void USB0_IRQHandler(void)
{
    USBD_API->hw->ISR(g_hUsb);
}

Step4: Initialize and attach ROM class drivers

USBD ROM stack implements several function drivers as part of its class layer. These function drivers can be attached to their corresponding interface to handle the class specific request associated with that interface. Most of the class/function drivers implemented by the USBD ROM stack take care of the class requests sent on the default control endpoint and leave most of the data handling done on bulk/isochronous endpoints to the application. Except Mass Storage class driver which implement bulk-only handler to parse SCSI commands. See individual class driver module help pages to learn more about its behavior.

In the following example Mass Storage class driver is attached to the only interface (interface 0, alt 0) present in the device configuration shown in Defining USB Configuration Descriptors Array section.

  • Configure initialization parameters of the MSC class driver
        USBD_MSC_INIT_PARAM_T msc_param;
    
        memset((void*)&msc_param, 0, sizeof(USBD_MSC_INIT_PARAM_T));
    
  • Set the memory location where the MSC class driver can allocate buffers and global variables. All the init() routines of the ROM components are written in such a way that the mem_base and mem_size members of XXX_INIT_PARAM_T are updated with free location and size before returning. So that the next component XXX_INIT_PARAM_T can use the update values for its init() routine. Applications can cascade the component initialization this way without worrying about memory wastage/overlap issues.
        msc_param.mem_base = usb_param.mem_base;
        msc_param.mem_size = usb_param.mem_size;
    
  • Now set the MSC specific parameters.
        /* mass storage params */
        msc_param.InquiryStr = (uint8_t*)InquiryStr; 
        msc_param.BlockCount = MSC_MemorySize / MSC_BlockSize;
        msc_param.BlockSize = MSC_BlockSize;
        msc_param.MemorySize = MSC_MemorySize;
    
  • Obtain the address location of the interface descriptor, within the device configuration descriptor array, to which the class driver has to be attached.
        pIntfDesc =
           (USB_INTERFACE_DESCRIPTOR*)((uint32_t)desc.high_speed_desc + USB_CONFIGUARTION_DESC_SIZE);
        /* check we are referencing to the proper interface descriptor */ 
        if ((pIntfDesc == 0) ||
           (pIntfDesc->bInterfaceClass != USB_DEVICE_CLASS_STORAGE) ||
           (pIntfDesc->bInterfaceSubClass != MSC_SUBCLASS_SCSI) )
        return ERR_FAILED;
        msc_param.intf_desc = (uint8_t*)pIntfDesc;
    
  • Define and set the MSC class callback routines.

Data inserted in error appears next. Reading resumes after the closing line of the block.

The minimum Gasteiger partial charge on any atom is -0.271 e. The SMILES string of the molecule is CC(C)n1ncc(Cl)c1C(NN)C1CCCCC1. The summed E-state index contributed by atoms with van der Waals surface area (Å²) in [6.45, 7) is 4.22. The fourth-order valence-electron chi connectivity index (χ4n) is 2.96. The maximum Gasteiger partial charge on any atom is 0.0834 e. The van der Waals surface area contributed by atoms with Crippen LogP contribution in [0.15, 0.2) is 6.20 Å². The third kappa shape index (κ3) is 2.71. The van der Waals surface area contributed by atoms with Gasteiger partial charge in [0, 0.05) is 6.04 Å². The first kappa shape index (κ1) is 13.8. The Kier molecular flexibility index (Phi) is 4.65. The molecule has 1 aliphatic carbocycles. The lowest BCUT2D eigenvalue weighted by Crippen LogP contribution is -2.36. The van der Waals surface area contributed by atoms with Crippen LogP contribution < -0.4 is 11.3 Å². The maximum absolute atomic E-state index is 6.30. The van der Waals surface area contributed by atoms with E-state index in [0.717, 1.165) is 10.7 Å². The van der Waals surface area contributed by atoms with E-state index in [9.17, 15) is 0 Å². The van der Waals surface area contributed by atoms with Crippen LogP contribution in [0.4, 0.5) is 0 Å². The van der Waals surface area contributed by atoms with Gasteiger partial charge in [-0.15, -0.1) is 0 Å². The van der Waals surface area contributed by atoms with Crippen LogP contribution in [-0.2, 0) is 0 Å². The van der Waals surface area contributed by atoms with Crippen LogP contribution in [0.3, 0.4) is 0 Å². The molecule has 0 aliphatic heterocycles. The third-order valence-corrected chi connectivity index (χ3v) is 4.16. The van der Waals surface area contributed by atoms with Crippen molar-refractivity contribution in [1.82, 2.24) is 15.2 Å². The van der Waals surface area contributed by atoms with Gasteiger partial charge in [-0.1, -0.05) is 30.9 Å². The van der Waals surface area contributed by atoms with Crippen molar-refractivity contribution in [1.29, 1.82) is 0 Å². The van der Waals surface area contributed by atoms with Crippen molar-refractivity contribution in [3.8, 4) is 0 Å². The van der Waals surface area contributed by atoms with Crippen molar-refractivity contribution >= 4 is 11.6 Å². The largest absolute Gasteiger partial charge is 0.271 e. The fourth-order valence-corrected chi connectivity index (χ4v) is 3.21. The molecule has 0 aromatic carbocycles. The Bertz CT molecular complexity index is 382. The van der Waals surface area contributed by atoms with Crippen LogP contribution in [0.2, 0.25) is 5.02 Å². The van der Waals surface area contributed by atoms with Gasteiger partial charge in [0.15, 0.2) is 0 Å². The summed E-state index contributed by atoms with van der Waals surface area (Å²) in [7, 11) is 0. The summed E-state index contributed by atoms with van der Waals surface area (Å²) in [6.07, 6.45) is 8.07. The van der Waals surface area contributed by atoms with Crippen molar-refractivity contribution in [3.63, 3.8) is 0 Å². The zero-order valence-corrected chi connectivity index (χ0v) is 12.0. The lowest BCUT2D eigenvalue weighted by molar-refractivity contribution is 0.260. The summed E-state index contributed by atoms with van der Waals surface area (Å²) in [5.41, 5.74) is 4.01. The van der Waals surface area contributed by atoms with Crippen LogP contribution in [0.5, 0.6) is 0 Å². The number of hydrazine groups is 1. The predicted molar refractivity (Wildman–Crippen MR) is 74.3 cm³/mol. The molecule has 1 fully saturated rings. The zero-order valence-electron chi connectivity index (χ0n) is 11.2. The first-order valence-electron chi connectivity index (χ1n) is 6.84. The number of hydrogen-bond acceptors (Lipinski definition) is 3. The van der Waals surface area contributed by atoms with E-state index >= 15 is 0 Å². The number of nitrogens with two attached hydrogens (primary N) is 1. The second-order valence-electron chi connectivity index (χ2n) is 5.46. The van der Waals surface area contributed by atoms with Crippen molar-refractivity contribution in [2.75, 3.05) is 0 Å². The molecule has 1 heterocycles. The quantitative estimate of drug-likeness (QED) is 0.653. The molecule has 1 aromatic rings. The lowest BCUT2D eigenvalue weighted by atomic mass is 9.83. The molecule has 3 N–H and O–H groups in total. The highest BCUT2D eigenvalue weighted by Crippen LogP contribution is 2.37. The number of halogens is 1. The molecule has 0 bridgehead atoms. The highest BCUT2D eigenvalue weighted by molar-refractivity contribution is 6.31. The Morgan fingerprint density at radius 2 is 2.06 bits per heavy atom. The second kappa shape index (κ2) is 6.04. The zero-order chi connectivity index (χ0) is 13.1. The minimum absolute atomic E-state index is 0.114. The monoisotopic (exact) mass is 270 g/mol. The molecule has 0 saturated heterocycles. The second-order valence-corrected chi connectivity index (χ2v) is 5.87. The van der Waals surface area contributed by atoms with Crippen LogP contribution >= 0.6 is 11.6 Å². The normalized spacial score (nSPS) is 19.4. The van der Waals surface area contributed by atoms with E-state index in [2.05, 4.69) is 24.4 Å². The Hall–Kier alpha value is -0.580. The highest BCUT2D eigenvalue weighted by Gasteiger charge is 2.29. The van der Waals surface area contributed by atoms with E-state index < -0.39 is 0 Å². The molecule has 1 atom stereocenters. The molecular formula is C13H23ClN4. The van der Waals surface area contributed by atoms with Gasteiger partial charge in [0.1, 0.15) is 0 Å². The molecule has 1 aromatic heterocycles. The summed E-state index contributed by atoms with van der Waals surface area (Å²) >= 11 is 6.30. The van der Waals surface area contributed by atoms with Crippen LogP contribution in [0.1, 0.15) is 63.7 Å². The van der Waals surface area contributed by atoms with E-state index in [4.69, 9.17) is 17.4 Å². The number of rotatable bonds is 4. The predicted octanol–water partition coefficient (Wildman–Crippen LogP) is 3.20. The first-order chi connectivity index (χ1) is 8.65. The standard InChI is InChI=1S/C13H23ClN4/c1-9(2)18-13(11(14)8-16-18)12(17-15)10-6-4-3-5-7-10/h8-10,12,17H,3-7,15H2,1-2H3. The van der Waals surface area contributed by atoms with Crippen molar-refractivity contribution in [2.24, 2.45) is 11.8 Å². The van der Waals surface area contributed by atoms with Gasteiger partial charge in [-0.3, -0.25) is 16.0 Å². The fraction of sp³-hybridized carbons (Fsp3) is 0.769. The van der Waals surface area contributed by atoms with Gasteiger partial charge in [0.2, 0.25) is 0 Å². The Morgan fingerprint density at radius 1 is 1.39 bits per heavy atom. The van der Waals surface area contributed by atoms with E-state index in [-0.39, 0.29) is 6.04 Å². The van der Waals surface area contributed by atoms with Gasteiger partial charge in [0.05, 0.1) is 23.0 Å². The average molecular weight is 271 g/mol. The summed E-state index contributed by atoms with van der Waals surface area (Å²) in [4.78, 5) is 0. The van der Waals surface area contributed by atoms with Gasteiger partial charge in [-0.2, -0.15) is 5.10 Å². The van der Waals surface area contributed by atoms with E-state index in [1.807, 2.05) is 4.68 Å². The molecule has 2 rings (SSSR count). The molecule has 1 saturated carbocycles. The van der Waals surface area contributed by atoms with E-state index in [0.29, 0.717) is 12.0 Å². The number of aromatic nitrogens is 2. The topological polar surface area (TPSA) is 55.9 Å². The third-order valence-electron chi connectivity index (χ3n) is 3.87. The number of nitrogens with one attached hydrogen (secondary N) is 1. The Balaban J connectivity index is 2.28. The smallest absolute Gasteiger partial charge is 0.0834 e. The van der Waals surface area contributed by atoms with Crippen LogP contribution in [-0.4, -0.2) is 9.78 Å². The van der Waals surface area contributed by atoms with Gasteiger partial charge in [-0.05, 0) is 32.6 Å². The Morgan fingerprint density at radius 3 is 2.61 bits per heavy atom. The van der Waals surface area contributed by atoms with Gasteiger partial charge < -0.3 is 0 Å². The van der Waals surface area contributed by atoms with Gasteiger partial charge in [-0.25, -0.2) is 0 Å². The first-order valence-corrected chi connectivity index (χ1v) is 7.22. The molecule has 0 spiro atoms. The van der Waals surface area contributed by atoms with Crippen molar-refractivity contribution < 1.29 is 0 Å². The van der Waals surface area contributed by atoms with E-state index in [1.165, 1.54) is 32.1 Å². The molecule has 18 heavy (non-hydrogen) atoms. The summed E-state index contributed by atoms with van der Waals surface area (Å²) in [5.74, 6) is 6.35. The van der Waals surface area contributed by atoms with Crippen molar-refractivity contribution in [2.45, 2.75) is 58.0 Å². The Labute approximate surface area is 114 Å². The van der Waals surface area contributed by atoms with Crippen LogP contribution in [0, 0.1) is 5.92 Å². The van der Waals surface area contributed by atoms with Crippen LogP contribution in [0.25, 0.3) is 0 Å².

/* user defined functions */
        msc_param.MSC_Write = translate_wr; 
        msc_param.MSC_Read = translate_rd;
        msc_param.MSC_Verify = translate_verify;
        msc_param.MSC_GetWriteBuf = translate_GetWrBuf;
    
  • Now call the USBD_MSC_API_T::init routine of the MSC class.
        ret = USBD_API->msc->init(hUsb, &msc_param);
    
    
    if (ret != LPC_OK) {
      vCatchError(0); //"usb_msc_mem_init error!!!"
    }
    

Step5: Initialize and attach custom class drivers

To implement custom class driver or usb.org defined standard class driver which is not supported by the ROM stack, the following steps need to be followed.

  • Install default endpoint handler to handle class specific requests by call USBD_CORE_API_T::RegisterClassHandler. The stack calls all the registered class handlers on any EP0 event before going through default handling of the event. This gives the class handlers to implement class specific request handlers and also to override the default stack handling for a particular event targeted to the interface. Check USB_EP_HANDLER_T for more details on implementing endpoint handlers.
  • Implement class handler.
  • Install endpoint handlers for other bulk/isochronous/interrupt endpoints present in the interface using USBD_CORE_API_T::RegisterEpHandler routine.
  • Implement endpoint handlers.

Step6: Enable IRQ and connect the device.

Once the core, device controller and class drivers are initialized the stack is ready to receive the packets from host. Even if the device is physically connected to the host using an USB cable the host does not recognize the presence of device until the D+ line is pulled up using 1.5K ohm resistor (LPC device controllers operate in high-speed or full-speed mode only). To enable the connection the application software should call USBD_HW_API_T::Connect with enable set to 1. Before enabling the connection the application should enable the USB interrupt.

NVIC_EnableIRQ(USB0_IRQn); //  enable USB0 interrupts
/* now connect */
USBD_API->hw->Connect(g_hUsb, 1);